New York City has always been, and always will be, a city of immigrants.
As our city brims with anticipation for the passing of the Comprehensive Immigration Reform bill currently before the U.S. Senate, millions are mobilizing to voice their thoughts on this crucial piece of legislation. This spurring of civic-engagement models what we expect of New Yorkers: informed opinions, strong advocacy and a desire to participate in the democratic process with the intention of making society better for all.
At the City Council, we are working to provide all legal residents, immigrants and non-immigrants, the right to vote in city elections. Intro 410, currently set for a hearing on Thursday May 9th, will allow lawfully present, non-citizen, foreign born residents to vote in the mayoral race, city comptroller and public advocate races and city council and borough president races. There are now 35 Council Members signed on to Intro 410, with more signing on each day, an encouraging step towards full enfranchisement of all stakeholders in our city.
Under our current laws, one in five adult New York City residents cannot vote because they are not yet citizens. In our districts, there are large populations that do not have a voice in decisions that most directly impact their daily lives. These community members have, for example, no right to vote on matters concerning the education of their children, the safety of their neighborhoods, or the future of their communities. A system where thousands of taxpaying residents are disenfranchised is unfair, undemocratic, and un-American.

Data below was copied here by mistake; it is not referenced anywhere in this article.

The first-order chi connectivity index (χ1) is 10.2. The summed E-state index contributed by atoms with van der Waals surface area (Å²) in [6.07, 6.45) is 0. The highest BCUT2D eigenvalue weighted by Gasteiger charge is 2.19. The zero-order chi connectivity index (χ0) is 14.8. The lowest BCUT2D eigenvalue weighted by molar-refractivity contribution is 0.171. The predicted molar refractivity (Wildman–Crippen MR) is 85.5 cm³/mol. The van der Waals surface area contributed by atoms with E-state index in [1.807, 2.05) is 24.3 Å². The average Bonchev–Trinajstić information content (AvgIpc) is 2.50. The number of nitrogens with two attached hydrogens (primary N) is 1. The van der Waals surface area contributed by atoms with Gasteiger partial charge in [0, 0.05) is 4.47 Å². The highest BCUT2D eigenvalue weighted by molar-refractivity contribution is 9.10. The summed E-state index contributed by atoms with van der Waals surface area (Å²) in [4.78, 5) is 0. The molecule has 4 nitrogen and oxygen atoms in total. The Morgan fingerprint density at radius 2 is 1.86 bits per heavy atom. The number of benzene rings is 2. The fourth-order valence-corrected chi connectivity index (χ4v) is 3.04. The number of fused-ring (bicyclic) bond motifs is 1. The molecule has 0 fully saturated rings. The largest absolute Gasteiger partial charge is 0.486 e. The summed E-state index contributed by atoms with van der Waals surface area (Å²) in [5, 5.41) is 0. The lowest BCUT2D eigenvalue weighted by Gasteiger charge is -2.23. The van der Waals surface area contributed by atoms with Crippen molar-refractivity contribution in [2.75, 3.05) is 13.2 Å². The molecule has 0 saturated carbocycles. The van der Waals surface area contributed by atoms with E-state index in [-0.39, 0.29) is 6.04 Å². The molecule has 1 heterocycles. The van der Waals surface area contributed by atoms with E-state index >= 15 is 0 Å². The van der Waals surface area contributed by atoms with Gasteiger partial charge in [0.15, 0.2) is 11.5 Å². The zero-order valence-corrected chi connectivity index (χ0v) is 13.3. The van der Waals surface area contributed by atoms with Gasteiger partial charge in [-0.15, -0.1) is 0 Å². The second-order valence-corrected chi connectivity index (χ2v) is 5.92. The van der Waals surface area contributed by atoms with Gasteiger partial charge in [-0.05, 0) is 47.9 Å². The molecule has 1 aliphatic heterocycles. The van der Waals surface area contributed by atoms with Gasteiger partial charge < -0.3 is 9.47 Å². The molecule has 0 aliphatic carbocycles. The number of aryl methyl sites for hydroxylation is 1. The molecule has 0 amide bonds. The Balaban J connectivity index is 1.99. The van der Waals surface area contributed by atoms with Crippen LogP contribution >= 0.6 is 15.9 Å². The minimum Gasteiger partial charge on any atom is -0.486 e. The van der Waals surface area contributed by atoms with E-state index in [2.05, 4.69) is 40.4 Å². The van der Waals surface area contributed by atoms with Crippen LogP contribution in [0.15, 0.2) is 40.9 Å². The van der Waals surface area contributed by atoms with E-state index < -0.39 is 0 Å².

In a city with close to 3 million immigrants, we understand how important our immigrant population is in stimulating our local economies. According to a study by the Fiscal Policy Institute, there are over 69,000 immigrant small business owners, accounting for nearly half all small businesses in New York City. Across New York State, 1.3 million non-citizen immigrants are responsible for $229 billion in economic output, as measured by state, sales and real estate taxes.
When immigrants contribute so much to our local economy, they deserve the right to have a say in who will represent them and where their money is spent. They deserve the right to vote in local elections, lest we continue to violate the hallowed American creed of “no taxation without representation”.
This would not be the first time non-citizens had a right to vote. There have been twenty states that did not restrict state or local voting rights based on citizenship. Internationally, more than 40 countries allow some form of non-citizen voting. Here in New York City, we allowed all parents of public school children to vote for their school boards from 1969 until 2003, when the school boards were abolished.
Extending voting rights has another practical benefit. Including immigrants in the democratic process will help integrate them into our communities and better prepare them for when they finally complete the long process to become citizens. If someone feels they have a say in what happens, they are more likely to care for their community. Immigrants need to be integrated into society rather than disenfranchised and disaffected.
We must act now to restore immigrant voting rights in local elections. It is important for all of us to make decisions together. Immigrant or American-born, we each have a valuable voice and when all of us are permitted to engage in the political process our communities become stronger.
New York City Council Member, 25th District
Chair, Immigration Committee
New York City Council Member, 10th District
Chair, Higher Education Committee